The one that got to me most, for some reason, was the story of two neighbor kids who were ordered by the Führer to bring their pet dogs to a sort of army physical to see if they were fit for service on the front lines. The kids proceeded to “train” (= torment) their dogs with loud bangs, sirens, and pain to make sure they cowered and ran off during the test (and were therefore rejected and spared). While reading this story, a realization washed over me of just how far-reaching and deeply implanted the tentacles of the Nazis had become by that point, interfering in daily family life even down to the relationships between little kids and their dogs.

This book is one of two perennial favorites of teachers in Austria who have to teach about the Second World War*. The other is called “The Wave” and it tells the story of a Californian teacher who conducted an experiment on his students after they rejected the idea that fascism could take hold in America. He began a movement in his class based on principles of “strength through discipline, strength through community, strength through action, strength through pride.”** He then added in symbols, and slogans and salutes. His experiment took on a life of its own, spread throughout the school and quickly got out of his control. Brutality and torment ensued.***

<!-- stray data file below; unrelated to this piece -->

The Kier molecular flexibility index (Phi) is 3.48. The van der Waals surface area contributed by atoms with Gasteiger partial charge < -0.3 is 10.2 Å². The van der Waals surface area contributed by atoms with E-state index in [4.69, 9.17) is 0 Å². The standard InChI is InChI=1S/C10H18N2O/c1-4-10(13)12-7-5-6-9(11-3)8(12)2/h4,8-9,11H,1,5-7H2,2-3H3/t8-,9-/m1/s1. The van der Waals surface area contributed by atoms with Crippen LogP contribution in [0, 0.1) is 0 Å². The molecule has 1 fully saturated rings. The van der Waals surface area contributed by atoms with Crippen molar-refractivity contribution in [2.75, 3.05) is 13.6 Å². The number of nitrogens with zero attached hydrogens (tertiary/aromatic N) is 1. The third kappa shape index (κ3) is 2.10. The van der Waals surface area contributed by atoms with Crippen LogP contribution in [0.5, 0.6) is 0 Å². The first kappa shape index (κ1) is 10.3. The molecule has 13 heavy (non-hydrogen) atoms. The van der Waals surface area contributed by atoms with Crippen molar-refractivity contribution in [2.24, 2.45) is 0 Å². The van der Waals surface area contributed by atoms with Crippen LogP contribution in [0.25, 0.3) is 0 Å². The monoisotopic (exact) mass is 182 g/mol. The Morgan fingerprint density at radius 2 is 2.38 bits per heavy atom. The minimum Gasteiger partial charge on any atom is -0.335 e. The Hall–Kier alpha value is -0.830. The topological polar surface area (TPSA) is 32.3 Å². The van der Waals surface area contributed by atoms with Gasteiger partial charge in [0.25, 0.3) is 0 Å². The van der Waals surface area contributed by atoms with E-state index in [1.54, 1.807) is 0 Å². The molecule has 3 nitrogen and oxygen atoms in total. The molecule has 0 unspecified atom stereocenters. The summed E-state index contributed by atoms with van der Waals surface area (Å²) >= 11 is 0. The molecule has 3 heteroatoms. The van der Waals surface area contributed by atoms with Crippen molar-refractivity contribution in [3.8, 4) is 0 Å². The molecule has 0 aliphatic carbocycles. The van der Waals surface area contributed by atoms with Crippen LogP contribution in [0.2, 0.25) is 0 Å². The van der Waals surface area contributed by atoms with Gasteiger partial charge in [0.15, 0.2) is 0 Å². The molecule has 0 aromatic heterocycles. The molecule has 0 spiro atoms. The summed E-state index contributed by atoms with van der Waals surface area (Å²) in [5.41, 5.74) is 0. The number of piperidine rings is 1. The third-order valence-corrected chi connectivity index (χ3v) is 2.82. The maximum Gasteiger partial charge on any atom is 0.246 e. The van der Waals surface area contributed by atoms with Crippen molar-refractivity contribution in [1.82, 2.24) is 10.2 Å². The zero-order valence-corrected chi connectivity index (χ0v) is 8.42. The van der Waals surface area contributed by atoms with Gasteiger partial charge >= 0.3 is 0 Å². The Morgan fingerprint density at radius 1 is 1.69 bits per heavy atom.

“How could they?!” I remember thinking the exact same thing as my German teacher in high school taught us about that historical period, including her own youthful experiences. She told us how at some point a critical mass of followers was reached, after which dissent became life-threatening.  She told us how parents eventually became afraid of their own children and could no longer speak freely in front of them. (Think about the song in the butcher’s shop – that grandma surely acted not out of political conviction, but out of fear.) My teacher let us know the whole story, including all the ultimate atrocities. I still thought “How could they??! That could never happen here!”

I must have been about 14 at the time, maybe a little older, but in any case, still near the peak of my patriotism and baking skills.